IONIA. Phokaia. Circa 625/0-522 BC.
Hekte (Electrum, 9 mm, 2.16 g, 1 h). Forepart of a seal to right; below, annulet. Rev.
Incuse square punch. Bodenstedt -. Boston MFA -. SNG Copenhagen -. SNG von Aulock -. Triton XIII (2010) 186 var. (behind seal, dolphin downward). An apparently unpublished variety of an extremely rare type. A beautiful piece with an incredibly charming rendering of the seal. Struck from somewhat worn dies as is usual for Phokaia's early series, otherwise,
good very fine.
From a British collection of electrum coins from Lesbos and Ionia, formed in the early 2000s.
Throughout the centuries, few animals have been as popular as seals. Their large, dark eyes not only optimally adapt them to life under water, they also perfectly fulfill the 'baby schema', juvenile features that lead humans to feel affection for them. Furthermore, the animals are also incredibly intelligent, perhaps even more so than dolphins, and boast a very good memory, to the degree that one of these beautiful creatures, a sea lion named Rocky, memorized no less than ninety graphic symbols in human captivity.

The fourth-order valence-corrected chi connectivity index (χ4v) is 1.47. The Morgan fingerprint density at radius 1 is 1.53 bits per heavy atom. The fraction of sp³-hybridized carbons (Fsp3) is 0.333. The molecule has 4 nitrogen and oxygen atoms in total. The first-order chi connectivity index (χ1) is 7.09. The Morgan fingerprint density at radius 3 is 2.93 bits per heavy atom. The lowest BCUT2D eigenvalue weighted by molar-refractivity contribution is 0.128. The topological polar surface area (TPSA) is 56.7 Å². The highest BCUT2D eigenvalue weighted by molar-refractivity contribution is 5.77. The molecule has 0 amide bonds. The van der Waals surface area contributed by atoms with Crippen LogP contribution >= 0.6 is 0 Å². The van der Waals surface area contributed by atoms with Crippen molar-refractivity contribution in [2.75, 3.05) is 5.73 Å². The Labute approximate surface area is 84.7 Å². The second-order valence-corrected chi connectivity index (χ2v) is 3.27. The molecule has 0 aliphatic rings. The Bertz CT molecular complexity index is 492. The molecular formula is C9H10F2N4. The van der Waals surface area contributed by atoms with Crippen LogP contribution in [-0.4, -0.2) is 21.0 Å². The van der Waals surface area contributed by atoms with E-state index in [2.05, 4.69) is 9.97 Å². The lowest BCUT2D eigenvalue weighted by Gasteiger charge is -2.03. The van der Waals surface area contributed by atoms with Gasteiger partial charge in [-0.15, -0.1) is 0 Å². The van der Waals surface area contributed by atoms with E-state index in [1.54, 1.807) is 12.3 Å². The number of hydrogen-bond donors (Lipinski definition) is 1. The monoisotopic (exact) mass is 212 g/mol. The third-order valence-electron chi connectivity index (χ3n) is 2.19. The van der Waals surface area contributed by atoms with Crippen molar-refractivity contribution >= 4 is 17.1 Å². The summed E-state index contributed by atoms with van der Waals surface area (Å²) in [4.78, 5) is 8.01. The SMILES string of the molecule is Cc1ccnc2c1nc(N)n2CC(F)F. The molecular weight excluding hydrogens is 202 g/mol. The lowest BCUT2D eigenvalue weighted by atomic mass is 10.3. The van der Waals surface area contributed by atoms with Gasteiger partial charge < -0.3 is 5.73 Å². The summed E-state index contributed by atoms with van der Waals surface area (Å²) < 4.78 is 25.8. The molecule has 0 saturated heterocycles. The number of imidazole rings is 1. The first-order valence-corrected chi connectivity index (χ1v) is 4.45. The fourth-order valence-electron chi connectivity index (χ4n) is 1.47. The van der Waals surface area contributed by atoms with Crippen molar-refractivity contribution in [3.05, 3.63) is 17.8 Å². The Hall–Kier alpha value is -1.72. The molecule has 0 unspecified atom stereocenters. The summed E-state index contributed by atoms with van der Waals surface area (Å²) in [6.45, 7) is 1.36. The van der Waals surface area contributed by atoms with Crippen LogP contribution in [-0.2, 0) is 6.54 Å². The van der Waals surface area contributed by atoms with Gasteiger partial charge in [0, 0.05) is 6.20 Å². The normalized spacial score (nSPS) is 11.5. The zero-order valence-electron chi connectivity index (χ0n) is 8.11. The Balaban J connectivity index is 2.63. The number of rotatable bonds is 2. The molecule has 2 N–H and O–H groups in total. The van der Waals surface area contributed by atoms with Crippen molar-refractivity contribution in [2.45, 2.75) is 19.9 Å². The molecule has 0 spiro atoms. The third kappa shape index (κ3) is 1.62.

It is worth noting that the name Phokaia is derived from the Greek word φῶκαι, which translates as 'seals' and is still found, as a Greek loanword, in the modern Romance languages today (Fr. 'phoque', It./Span./Portug. 'foca'). Unsurprisingly, the lovely animals served as a badge on Phokaia's coins, most commonly in the form of a small seal below or behind a larger main type, whereas the earliest coinage still retains the seal as a primary motif.